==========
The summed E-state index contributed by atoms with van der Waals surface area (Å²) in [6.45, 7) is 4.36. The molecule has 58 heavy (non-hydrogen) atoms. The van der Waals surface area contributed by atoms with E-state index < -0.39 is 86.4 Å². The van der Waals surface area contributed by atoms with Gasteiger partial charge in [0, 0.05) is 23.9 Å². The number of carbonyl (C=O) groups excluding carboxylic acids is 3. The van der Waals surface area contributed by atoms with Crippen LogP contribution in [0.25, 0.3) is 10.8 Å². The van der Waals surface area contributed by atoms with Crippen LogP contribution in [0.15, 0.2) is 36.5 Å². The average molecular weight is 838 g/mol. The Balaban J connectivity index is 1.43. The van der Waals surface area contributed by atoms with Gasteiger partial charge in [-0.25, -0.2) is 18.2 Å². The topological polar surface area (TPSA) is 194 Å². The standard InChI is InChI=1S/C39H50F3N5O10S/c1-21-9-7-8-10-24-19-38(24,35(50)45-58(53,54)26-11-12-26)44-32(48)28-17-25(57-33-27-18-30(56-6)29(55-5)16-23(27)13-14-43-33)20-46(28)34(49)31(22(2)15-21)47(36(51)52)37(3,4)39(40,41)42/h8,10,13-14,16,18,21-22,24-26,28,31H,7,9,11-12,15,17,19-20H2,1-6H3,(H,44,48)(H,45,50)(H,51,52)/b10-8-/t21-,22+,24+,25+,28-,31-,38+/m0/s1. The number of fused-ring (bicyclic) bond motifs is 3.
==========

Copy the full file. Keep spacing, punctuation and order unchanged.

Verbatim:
The summed E-state index contributed by atoms with van der Waals surface area (Å²) in [6.45, 7) is 4.36. The molecule has 58 heavy (non-hydrogen) atoms. The van der Waals surface area contributed by atoms with E-state index < -0.39 is 86.4 Å². The van der Waals surface area contributed by atoms with Gasteiger partial charge in [0, 0.05) is 23.9 Å². The number of carbonyl (C=O) groups excluding carboxylic acids is 3. The van der Waals surface area contributed by atoms with Crippen LogP contribution in [0.25, 0.3) is 10.8 Å². The van der Waals surface area contributed by atoms with Crippen LogP contribution in [0.15, 0.2) is 36.5 Å². The average molecular weight is 838 g/mol. The Balaban J connectivity index is 1.43. The van der Waals surface area contributed by atoms with Gasteiger partial charge in [-0.25, -0.2) is 18.2 Å². The topological polar surface area (TPSA) is 194 Å². The standard InChI is InChI=1S/C39H50F3N5O10S/c1-21-9-7-8-10-24-19-38(24,35(50)45-58(53,54)26-11-12-26)44-32(48)28-17-25(57-33-27-18-30(56-6)29(55-5)16-23(27)13-14-43-33)20-46(28)34(49)31(22(2)15-21)47(36(51)52)37(3,4)39(40,41)42/h8,10,13-14,16,18,21-22,24-26,28,31H,7,9,11-12,15,17,19-20H2,1-6H3,(H,44,48)(H,45,50)(H,51,52)/b10-8-/t21-,22+,24+,25+,28-,31-,38+/m0/s1. The number of fused-ring (bicyclic) bond motifs is 3.